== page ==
Republic. That form of government in which the powers of sovereignty are vested in the people and are exercised by the people, either directly, or through representatives chosen by the people, to whome those powers are specially delegated. [NOTE: The word "people" may be either plural or singular. In a republic the group only has advisory powers; the sovereign individual is free to reject the majority group-think. USA/exception: if 100% of a jury convicts, then the individual loses sovereignty and is subject to group-think as in a democracy.]

Democracy. That form of government in which the sovereign power resides in and is exercised by the whole body of free citizens directly or indirectly through a system of representation, as distinguished from a monarchy, aristocracy, or oligarchy. [NOTE: In a pure democracy, 51% beats 49%. In other words, the minority has no rights. The minority only has those privileges granted by the dictatorship of the majority.]
Yep, democracy is Scientology where the majority is a dictatorship, and the minority have no rights.

Khedive
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Re: Scientology's Politics

Post by Khedive » Sun Feb 02, 2014 11:07 am

Hubbard in 1980: "I will soon leave this world only to return and complete my mission with another identity. Although I long to stretch my arms back in repose on some distant star in some distant galaxy, it appears that is one dream that will have to wait. But my return depends on people like you doing these materials thoroughly and completely so that there will be a genetically uncontaminated body for me to pick up and resume where I left off. A body free of religious mania, right/wrong dichotomy and synthetic karma. . . . I will return not as a religious leader but a political one. That happens to be the requisite beingness for the task at hand. I will not be known to most of you, my activities misunderstood by many, yet along with your constant effort in the theta band I will effectively postpone and then halt a series of events designed to make happy slaves of us all."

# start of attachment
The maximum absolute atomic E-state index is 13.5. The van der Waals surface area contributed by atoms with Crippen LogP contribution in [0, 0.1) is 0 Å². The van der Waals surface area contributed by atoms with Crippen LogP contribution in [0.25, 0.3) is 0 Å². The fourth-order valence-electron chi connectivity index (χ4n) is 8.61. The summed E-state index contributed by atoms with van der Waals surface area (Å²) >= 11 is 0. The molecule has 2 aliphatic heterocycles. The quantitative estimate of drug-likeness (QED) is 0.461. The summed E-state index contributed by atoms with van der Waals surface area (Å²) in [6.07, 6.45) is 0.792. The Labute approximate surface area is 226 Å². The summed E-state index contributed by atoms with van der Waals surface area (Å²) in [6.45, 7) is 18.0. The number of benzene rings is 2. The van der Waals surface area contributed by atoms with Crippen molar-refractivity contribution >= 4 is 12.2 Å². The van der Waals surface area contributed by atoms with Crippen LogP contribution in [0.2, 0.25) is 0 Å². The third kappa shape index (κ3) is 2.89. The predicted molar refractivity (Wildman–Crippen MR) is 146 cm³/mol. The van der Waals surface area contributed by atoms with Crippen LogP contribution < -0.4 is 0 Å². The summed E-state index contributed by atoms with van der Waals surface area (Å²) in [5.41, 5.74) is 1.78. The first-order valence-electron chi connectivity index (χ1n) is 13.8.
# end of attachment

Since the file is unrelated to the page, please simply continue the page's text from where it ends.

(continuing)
Source: http://www.cs.cmu.edu/~dst/Fishman/Decl ... /ot8b.html

Francois Tremblay
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Re: Scientology's Politics

Post by Francois Tremblay » Mon Feb 03, 2014 10:13 am

You seem to be confusing left-wing and right-wing policies with totalitarianism. All totalitarians partake of the same mentality- sociopathy. Scientology is also sociopathic in nature, because it is totalitarian as well. Totalitarianism is not inherently left-wing or right-wing.

The little that Hubbard says about politics cannot really be classified as right-wing or left-wing, I don't think, although his belief in sinister one-world-government conspiracies and strong opposition to homosexuality does tend to classify it as being more right-wing. On the other hand, his shining optimism about human nature tends to put him in the left-wing camp. I think that Scientology as an organization is inherently elitist and has absolutely no regard for its members' welfare, and therefore is more likely to be classified as a right-wing organization (which you have to acknowledge, regardless of your political position, are not known for their egalitarianism or emphasis on social welfare).

Is Scientology totalitarian? Absolutely and completely. Was Hubbard a sociopath? Most probably. But beyond that, I don't think we can say much of substance. Perhaps someone more well-versed in Hubbard lectures can contradict me.